Likewise also these filthy dreamers defile the flesh, despise dominion, and speak evil of dignities.
Yet Michael the archangel, when contending with the devil he disputed about the body of Moses, durst not bring against him a railing accusation, but said, The Lord rebuke thee.

And second, in Revelation 12: 1-11

And there appeared a great wonder in heaven; a woman clothed with the sun, and the moon under her feet, and upon her head a crown of twelve stars:
And she being with child cried, travailing in birth, and pained to be delivered.
And there appeared another wonder in heaven; and behold a great red dragon, having seven heads and ten horns, and seven crowns upon his heads.
And his tail drew the third part of the stars of heaven, and did cast them to the earth: and the dragon stood before the woman which was ready to be delivered, for to devour her child as soon as it was born.
And she brought forth a man child, who was to rule all nations with a rod of iron: and her child was caught up unto God, and to his throne.
And the woman fled into the wilderness, where she hath a place prepared of God, that they should feed her there a thousand two hundred and threescore days.

And there was war in heaven: Michael and his angels fought against the dragon; and the dragon fought and his angels,
And prevailed not; neither was their place found any more in heaven.
And the great dragon was cast out, that old serpent, called the Devil, and Satan, which deceiveth the whole world: he was cast out into the earth, and his angels were cast out with him.

And I heard a loud voice saying in heaven, Now is come salvation, and strength, and the kingdom of our God, and the power of his Christ: for the accuser of our brethren is cast down, which accused them before our God day and night.
And they overcame him by the blood of the Lamb, and by the word of their testimony; and they loved not their lives unto the death.

So now I understand exactly what Mrs. Jennings was saying, Tiresias-like, with her constant prophecies about a Michaelmas deadline for marital bliss. It’s so simple and yet powerful, it is definitely in the running for Jane Austen’s crowning glory of hiding-in-plain-sight.  Here’s my syllogism.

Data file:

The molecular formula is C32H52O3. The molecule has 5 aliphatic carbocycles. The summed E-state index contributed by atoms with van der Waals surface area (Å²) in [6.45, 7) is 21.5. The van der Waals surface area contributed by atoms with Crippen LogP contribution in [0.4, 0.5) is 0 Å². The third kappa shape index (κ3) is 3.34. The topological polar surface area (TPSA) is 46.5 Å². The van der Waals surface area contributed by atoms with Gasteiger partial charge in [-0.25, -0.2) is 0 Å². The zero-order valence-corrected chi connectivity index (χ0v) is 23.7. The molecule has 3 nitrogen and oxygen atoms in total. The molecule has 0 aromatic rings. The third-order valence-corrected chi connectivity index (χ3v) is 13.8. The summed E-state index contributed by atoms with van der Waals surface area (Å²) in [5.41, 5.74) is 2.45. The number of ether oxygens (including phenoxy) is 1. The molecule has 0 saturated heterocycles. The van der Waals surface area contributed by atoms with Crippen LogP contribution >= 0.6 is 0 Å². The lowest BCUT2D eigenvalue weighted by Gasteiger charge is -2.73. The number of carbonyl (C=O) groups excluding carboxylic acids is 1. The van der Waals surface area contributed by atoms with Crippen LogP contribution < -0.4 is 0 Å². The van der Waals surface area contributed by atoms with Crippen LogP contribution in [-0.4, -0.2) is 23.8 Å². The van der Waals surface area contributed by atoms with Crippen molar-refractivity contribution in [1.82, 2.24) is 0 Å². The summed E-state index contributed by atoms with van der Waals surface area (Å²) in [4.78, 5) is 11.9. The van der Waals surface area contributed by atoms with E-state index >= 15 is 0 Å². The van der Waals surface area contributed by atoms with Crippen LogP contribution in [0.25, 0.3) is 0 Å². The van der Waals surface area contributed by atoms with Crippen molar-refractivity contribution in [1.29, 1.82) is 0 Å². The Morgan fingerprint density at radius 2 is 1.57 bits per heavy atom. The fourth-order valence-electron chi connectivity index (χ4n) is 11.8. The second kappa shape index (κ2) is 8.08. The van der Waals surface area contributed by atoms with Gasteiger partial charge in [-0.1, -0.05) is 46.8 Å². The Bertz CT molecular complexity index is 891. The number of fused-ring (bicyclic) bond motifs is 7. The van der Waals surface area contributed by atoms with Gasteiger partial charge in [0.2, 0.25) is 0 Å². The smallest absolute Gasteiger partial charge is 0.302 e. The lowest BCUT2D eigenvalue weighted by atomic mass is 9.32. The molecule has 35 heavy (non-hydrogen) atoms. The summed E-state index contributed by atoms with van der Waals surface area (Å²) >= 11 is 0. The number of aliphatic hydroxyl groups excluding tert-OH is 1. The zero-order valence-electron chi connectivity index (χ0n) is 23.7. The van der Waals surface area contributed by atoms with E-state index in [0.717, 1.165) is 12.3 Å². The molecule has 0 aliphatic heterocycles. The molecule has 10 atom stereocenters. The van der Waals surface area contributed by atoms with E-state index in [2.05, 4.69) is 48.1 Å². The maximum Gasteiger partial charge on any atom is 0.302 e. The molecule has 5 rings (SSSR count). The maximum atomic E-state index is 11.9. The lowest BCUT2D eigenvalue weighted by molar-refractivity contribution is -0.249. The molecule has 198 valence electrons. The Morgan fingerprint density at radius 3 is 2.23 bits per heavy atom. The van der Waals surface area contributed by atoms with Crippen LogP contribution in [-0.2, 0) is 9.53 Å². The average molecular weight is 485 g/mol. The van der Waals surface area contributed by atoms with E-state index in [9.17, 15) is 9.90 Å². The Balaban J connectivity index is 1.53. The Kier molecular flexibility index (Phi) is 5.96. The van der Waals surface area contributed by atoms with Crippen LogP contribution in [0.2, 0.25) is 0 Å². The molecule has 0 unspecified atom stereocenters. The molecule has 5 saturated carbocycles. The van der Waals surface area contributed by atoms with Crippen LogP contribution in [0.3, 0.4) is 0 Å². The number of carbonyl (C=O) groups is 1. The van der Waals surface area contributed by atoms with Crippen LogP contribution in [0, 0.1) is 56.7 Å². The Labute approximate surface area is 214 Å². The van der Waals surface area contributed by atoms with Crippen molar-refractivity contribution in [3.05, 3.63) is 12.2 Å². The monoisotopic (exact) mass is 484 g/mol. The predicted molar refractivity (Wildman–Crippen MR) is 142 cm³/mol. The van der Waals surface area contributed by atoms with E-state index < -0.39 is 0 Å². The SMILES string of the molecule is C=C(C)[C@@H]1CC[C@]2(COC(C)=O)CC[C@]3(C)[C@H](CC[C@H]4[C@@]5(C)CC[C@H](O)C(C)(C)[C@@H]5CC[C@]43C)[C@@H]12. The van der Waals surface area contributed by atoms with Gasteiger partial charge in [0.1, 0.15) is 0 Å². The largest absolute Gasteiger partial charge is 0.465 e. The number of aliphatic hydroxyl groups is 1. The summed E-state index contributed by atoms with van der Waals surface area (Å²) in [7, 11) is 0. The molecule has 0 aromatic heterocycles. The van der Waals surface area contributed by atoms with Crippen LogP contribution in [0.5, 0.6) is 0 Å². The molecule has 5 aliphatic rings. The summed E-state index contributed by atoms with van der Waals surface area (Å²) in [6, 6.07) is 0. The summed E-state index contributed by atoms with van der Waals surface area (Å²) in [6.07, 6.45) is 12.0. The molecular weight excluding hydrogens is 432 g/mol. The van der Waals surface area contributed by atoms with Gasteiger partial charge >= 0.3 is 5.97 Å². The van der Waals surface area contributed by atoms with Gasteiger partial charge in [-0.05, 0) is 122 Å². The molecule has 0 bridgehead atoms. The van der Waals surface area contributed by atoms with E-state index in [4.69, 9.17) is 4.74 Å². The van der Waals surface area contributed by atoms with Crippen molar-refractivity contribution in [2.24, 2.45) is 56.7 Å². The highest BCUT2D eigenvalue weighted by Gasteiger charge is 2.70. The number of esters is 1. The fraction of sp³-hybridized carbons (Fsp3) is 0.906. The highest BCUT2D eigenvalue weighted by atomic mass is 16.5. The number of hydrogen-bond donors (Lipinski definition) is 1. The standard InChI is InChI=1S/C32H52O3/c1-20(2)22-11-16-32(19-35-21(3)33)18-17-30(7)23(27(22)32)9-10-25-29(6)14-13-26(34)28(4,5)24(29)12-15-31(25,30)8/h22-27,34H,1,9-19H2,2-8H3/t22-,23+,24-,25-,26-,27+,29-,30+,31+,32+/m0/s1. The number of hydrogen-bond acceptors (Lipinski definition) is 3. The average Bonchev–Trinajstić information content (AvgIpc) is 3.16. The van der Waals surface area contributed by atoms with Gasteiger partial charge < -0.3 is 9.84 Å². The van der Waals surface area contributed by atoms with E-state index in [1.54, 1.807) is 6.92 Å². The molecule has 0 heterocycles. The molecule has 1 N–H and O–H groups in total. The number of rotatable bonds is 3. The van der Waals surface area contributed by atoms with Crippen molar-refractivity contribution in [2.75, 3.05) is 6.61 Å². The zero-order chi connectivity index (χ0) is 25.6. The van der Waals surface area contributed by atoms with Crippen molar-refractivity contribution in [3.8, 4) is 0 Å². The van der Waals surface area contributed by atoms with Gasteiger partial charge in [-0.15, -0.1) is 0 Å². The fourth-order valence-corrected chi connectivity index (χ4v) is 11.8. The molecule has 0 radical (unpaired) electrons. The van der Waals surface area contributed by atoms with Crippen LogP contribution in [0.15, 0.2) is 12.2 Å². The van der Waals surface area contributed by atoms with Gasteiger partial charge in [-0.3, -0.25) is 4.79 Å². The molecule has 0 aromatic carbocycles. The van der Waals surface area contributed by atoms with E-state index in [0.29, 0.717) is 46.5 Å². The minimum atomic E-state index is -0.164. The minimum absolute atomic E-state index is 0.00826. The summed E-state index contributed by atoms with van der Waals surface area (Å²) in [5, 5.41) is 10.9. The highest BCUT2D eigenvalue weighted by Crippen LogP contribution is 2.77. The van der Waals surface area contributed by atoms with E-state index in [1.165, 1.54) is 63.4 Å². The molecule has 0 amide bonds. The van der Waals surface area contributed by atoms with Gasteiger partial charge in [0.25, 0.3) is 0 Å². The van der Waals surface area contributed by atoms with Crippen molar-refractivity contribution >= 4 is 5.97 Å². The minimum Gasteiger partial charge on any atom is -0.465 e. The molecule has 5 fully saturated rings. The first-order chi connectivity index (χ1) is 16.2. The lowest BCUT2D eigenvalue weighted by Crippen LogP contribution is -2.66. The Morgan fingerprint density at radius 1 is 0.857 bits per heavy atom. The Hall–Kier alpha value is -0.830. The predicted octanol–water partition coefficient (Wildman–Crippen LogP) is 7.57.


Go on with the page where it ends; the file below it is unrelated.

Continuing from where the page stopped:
What I've been saying since 2002 is that Lucy Steele tricks Mrs. Ferrars and Fanny Dashwood into disinheriting Edward, only when Lucy already knows that she's got Robert in her pocket.

That’s the precise moment when Lucy Steele (soon to be Lucy Ferrars or Lucy-Fer) stages her own eviction from "heaven" (i.e., Fanny's London residence) by prompting her bigmouth sister into blabbing about Edward and Lucy. 

So in effect, Lucy turns Mrs. Ferrars and Fanny D into comic parodies of St. Michael, because they hurl Lucifer down from Heaven.

But then, after a short time below, Lucifer climbs right back up and within a short time establishes herself not just as the favorite, but as the ruler of "heaven"!

But Lucy is not actually evil, because the ripple effect of her scheme is to leave Elinor married to Edward and Marianne married to Colonel Brandon—so she has, beneficently, taken care of Elinor and Marianne just as much as she has taken care of herself!

So we see that the scheming by Lucy which I first noted in 2002, and the Lucy-fer word game which I first noted in 2005, and now the Michaelmas allusion to St. Michael which I just noted now, are all part of one elegant package, courtesy of Jane Austen’s infinitely brilliant mind.

And I reiterate—Mrs. Jennings has so accurately predicted Michaelmas as a deadline for all this to come to pass, because Mrs. Jennings, who is also a good person, has assisted Lucy every step of the way, in order to bring about this happy ending for all.

I conclude by pointing out that this subversive deployment of Christian scripture is hardly the work of a pious, devout, meek, conservative reader of the Bible. Obviously, it is the work of an audacious, subversive, independent, self-directed genius of both observation and writing. JA shows that she understands that sometimes the only way to achieve justice and mercy in a situation is to engage in audacious, persistent deceit in order to defeat the real “dragon” in S&S, which is the sexist suppression of women’s rights and desires. Mrs. Jennings and Lucy-fer turn out to be the “good angels” in this morality tale.

Cheer, ARNIE
@JaneAustenCode on Twitter